L75: Loss

I sometimes play tricks on myself. I use the most painful loss in my life and compare it to something I think I am missing, needing or wanting. It works because there isn’t anything in creation that can compare. As of this week there are now (at least) 4,000 families around this country who lost a precious family member to the aggressive invasions and occupations in the Middle East. Nothing these families might purchase will compare with the loved one who is gone forever. Even though those of all ages died and will be mourned, many were still only children, teenagers.

I lost my daughter to suicide with a gun eighteen years ago, when she was only nineteen years old. But on her birth date, March 27, she fills my heart and my thoughts. Her name was Angela and we called her Angel. She was an incredible person – beautiful, intelligent, funny, street smart and very good hearted. I never stop missing her in my life and I celebrate that she was born and that I enjoyed raising her and even working with her - as a young adult. She was the whiz kid techie office manager, who taught herself the IT world and accounting in the Manhattan interior design firm where I worked in the eighties. Not many parents get that experience in this day and age. I cherish the memory.

But this March 27 date does trigger thoughts of loss, just as the May 31 anniversary of Angel’s death does. Loss through death is a part of everyone’s life. Death is particularly devastating when someone dies young, suddenly or without cause. As usual I am trying to glean from all this feeling something that I can grasp to share or use to move along.

Just because Janis Joplin’s lyrics, “Freedom’s just another word for nothing else to lose” are so true form me, doesn’t mean I roll over on every loss. I think we all should be fighting tooth and nail for what is becoming a long list of losses for Americans.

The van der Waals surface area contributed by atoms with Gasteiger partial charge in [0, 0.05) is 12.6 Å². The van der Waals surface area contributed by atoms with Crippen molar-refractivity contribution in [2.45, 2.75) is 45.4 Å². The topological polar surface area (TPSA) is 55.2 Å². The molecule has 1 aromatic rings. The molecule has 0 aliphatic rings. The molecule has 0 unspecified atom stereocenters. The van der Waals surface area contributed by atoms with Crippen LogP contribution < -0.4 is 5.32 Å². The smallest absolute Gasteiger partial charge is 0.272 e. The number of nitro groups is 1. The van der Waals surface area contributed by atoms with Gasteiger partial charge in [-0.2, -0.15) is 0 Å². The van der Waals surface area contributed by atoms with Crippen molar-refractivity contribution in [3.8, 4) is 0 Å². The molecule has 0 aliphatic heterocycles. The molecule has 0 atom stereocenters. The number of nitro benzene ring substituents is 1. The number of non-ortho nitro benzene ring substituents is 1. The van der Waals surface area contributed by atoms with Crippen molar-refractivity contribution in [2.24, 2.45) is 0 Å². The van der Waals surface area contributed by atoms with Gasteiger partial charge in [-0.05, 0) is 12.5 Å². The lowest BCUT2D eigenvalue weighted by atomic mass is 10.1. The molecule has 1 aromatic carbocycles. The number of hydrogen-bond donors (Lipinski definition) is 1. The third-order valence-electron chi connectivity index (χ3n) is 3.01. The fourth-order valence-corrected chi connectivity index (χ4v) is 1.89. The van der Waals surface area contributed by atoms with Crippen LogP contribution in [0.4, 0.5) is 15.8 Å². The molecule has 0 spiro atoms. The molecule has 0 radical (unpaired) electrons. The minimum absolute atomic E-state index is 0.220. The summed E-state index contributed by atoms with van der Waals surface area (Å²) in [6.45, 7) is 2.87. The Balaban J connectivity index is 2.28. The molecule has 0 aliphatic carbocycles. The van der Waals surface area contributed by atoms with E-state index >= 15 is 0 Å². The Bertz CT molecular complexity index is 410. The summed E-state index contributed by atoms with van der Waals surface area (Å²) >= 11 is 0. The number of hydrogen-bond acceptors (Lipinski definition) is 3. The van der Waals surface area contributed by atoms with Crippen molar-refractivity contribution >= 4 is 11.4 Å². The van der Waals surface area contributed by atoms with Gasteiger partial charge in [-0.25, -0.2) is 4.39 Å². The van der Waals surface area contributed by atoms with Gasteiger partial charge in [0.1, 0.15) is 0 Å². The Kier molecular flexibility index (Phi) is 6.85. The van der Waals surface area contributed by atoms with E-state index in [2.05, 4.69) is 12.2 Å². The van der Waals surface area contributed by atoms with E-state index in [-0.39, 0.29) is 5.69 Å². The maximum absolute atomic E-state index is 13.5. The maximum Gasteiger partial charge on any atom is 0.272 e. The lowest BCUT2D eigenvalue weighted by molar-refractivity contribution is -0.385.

Except for a tiny percentage of people who have gained or expanded their extreme wealth, the last eight years has meant loss in every aspect of life:

Through grassroots, netroots, friendships, community councils, neighborhood associations, letters to the editors, unions and book clubs we need to talk to each other and encourage each other. At some point it would be good if we could stop accepting our assigned roles as consumers and become citizens again. I have seen and read how this process was foisted on Americans and then other western countries via advertising after WWII. Check out The Century of the Self documentaries from the BBC for some real insight on this subject.

Oh, did mention that I cancelled my DirecTV yesterday? So, last night was my first night in almost a decade without digital or satellite television. I have been whining about my addiction to television for a very long time. I have claimed that I miss reading novels. Now it is a fait accompli. I watched the above BBC documentaries on my computer instead.

I am really uncomfortable, anxious and cranky. Just like I was when I quit smoking. Just like I was when I decided against internet for some months in ’05. Or when I gave up carbohydrates for most meals or shopping at Wal-Mart . . Or when I stopped eating meat at every meal . . . Or when, you get the idea. We are all conditioned through the onslaught of this consumer social set-up to believe that discomfort is pain. We come to believe that unhappy is just negative thinking or mental depression that is the individual’s responsibility to eliminate instead of something outside of us to address.

We will learn how to get back what we have lost in our country. Many have supposedly died for our way of life. Let’s fight for the way of life our loved ones might have been willing to fight for or we would have longed for them to have lived.

BTW, I will get past this lack of television. I have lost things far more valuable and survived. And, unlike the long list of links above, I chose to lose my television viewing. My choice.


Theresa said...

Thinking of you on this bittersweet day. Thank you for showing how loss can result in tenacity, fortitude and courage.

katecontinued said...

I appreciate your thoughtful comment.